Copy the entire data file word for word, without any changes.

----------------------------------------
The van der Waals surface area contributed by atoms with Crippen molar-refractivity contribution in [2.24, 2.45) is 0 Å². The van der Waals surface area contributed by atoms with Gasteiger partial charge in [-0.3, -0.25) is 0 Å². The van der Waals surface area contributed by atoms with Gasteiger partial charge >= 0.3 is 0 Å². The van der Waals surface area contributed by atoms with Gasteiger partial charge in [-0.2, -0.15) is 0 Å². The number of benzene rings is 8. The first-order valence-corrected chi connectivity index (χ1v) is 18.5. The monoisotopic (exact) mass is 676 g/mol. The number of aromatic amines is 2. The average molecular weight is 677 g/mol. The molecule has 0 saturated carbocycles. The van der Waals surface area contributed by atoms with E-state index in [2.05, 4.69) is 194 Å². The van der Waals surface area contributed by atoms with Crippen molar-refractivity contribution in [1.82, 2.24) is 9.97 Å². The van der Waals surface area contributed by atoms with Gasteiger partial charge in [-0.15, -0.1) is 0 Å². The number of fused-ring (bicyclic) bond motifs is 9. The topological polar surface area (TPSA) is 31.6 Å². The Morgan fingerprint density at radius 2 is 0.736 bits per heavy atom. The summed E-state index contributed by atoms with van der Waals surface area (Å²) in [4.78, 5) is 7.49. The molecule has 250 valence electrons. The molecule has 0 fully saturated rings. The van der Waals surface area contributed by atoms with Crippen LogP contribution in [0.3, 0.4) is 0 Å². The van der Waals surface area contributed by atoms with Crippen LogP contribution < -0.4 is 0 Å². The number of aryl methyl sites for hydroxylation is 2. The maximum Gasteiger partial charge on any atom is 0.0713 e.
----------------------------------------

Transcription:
The van der Waals surface area contributed by atoms with Crippen molar-refractivity contribution in [2.24, 2.45) is 0 Å². The van der Waals surface area contributed by atoms with Gasteiger partial charge in [-0.3, -0.25) is 0 Å². The van der Waals surface area contributed by atoms with Gasteiger partial charge >= 0.3 is 0 Å². The van der Waals surface area contributed by atoms with Gasteiger partial charge in [-0.2, -0.15) is 0 Å². The number of benzene rings is 8. The first-order valence-corrected chi connectivity index (χ1v) is 18.5. The monoisotopic (exact) mass is 676 g/mol. The number of aromatic amines is 2. The average molecular weight is 677 g/mol. The molecule has 0 saturated carbocycles. The van der Waals surface area contributed by atoms with E-state index in [2.05, 4.69) is 194 Å². The van der Waals surface area contributed by atoms with Crippen molar-refractivity contribution in [1.82, 2.24) is 9.97 Å². The van der Waals surface area contributed by atoms with Gasteiger partial charge in [-0.15, -0.1) is 0 Å². The number of fused-ring (bicyclic) bond motifs is 9. The topological polar surface area (TPSA) is 31.6 Å². The Morgan fingerprint density at radius 2 is 0.736 bits per heavy atom. The summed E-state index contributed by atoms with van der Waals surface area (Å²) in [4.78, 5) is 7.49. The molecule has 250 valence electrons. The molecule has 0 fully saturated rings. The van der Waals surface area contributed by atoms with Crippen LogP contribution in [0.3, 0.4) is 0 Å². The van der Waals surface area contributed by atoms with Crippen LogP contribution < -0.4 is 0 Å². The number of aryl methyl sites for hydroxylation is 2. The maximum Gasteiger partial charge on any atom is 0.0713 e.